Social Impacts of Design Alternatives, Crater Lake National Park
RIM DRIVE VIEWPOINTS
Scenic viewpoints on Rim Drive were chosen to further explore the effects of structure on visitor behavior. We were interested in what factors cause people to stop and, once they have stopped, what gets them out of their cars. The observer spent 15 minutes at each site on each day of observation, noting the number of cars going by and the number stopping. For those that stopped he recorded how long visitors spent at the site and the activities they engaged in. Sites were selected in order to contrast a variety of factors.
“Stopping power” of pull-outs was operationally defined as the percent of cars going by that stopped. We identified five factors that may have an effect on stopping power: size of the parking area, separation from the road, the view from the parking area, visibility of interpretive signing, and degree of development. For each factor, two sites are compared which are, as nearly as possible, similar with respect to other stopping power factors. Ideally only one factor should vary in each comparison, but this was not always possible. Results here are suggestive rather than conclusive.
Size of the Parking Area
To the visitor the size of the parking area reflects more than just the availability of a place to park. A larger parking area is essentially a signal that a place is important and/or popular. Figure 4 compares the “Cleetwood Flow” and “Red Cloud Cliff and Pumice Castle” pull-outs, which have different sized parking areas but are similar in other respects. Results suggest that the size of the parking area has a significant effect on stopping power; 22% of the cars stop at the “Cleetwood Flow” pull out, while more than twice as many (58%) stop at the larger “Red Cloud Cliff and Pumice Castle” area (p<.001).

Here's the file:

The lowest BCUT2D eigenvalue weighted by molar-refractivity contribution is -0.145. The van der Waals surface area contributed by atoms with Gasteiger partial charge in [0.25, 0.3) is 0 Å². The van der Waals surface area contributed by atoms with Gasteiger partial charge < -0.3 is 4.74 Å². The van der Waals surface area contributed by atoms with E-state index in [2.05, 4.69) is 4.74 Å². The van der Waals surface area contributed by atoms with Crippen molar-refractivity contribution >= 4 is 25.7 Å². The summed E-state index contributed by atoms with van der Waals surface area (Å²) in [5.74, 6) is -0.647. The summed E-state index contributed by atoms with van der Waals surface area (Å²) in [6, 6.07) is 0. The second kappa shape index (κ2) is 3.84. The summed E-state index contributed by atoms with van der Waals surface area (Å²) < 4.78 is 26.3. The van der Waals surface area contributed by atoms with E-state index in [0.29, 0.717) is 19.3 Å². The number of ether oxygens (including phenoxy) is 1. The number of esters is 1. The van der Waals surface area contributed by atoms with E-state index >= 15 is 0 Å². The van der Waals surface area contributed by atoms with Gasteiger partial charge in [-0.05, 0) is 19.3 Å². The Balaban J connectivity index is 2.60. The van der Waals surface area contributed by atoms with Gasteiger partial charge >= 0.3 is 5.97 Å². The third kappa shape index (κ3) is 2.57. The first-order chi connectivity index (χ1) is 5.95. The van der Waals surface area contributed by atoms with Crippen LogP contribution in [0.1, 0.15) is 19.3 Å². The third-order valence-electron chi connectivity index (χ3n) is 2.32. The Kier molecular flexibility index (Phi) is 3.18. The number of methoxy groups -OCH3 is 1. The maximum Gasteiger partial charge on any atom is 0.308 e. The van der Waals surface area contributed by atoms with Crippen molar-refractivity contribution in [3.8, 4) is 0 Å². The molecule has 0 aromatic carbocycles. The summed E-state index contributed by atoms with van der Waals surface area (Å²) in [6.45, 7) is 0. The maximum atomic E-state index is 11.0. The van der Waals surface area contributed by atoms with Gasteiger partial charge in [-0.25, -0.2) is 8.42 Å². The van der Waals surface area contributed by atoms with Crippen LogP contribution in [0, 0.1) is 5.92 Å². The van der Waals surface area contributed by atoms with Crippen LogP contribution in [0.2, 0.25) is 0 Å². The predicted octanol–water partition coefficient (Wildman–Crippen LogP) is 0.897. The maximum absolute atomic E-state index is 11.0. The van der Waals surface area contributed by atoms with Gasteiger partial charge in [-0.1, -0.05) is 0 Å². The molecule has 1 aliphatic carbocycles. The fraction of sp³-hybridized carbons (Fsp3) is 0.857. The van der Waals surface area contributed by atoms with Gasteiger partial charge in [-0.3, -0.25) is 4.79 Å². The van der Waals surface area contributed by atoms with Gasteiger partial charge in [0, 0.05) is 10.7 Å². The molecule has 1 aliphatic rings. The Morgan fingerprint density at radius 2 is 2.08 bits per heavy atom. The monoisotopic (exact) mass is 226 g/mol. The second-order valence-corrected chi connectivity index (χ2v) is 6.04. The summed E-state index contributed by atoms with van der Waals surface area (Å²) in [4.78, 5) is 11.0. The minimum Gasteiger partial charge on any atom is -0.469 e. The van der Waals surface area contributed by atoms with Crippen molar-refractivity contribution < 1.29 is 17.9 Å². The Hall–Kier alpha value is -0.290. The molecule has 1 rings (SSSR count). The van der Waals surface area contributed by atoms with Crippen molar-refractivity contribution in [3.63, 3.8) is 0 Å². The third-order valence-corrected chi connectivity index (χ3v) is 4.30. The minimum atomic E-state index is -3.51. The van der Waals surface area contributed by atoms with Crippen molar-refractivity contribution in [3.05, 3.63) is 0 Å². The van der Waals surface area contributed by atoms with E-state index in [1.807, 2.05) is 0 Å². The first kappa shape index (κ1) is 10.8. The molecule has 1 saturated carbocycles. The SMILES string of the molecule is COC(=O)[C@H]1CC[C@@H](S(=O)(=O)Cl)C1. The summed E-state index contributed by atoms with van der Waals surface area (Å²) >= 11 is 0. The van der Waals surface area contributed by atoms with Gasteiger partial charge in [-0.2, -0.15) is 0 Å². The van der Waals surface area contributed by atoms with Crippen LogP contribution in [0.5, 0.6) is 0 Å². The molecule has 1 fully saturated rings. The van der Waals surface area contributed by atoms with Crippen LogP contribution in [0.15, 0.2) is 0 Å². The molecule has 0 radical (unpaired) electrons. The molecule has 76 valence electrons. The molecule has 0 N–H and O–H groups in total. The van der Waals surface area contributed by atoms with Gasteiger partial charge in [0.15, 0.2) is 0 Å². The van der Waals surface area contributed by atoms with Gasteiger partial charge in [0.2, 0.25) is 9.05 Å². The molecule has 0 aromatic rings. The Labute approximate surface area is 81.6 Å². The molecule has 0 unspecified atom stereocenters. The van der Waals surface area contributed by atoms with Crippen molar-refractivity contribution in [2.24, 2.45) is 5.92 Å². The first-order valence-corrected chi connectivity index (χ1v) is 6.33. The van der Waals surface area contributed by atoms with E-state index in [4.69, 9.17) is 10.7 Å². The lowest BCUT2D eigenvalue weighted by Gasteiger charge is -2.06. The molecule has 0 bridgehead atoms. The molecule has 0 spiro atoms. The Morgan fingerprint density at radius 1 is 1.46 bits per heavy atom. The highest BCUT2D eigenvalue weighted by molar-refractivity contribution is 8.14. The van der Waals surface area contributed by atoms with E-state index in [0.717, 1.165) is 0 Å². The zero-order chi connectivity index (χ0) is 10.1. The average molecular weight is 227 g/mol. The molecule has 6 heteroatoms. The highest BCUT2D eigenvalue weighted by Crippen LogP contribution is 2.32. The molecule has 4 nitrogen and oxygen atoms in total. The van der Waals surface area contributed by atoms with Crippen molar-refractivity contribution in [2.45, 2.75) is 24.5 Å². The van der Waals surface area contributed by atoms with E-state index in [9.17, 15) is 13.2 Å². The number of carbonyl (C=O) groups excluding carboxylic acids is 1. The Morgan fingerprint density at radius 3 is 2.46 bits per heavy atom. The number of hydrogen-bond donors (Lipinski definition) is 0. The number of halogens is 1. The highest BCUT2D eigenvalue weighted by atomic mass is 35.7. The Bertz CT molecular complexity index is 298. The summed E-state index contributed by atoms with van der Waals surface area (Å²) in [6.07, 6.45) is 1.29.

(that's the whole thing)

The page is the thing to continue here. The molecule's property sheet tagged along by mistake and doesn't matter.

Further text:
Figure 4. Size of parking area.
Parking Separated from the Road
When the parking at a viewpoint is separated from the road by a green space this may give the visitor the impression that the area is large and that the viewpoint is important because more work has been put into its construction. Figure 5 shows “Skell Head” pull out with its parking separated from the road, and “Red Cloud Cliff and Pumice Castle” pull out where the parking is immediately adjacent to the road. The two sites are similar in all other relevant factors, but more cars (61%) stop at “Skell Head” than at “Red Cloud Cliff and Pumice Castle” (48%). This difference is not significant at traditional levels (p<.2).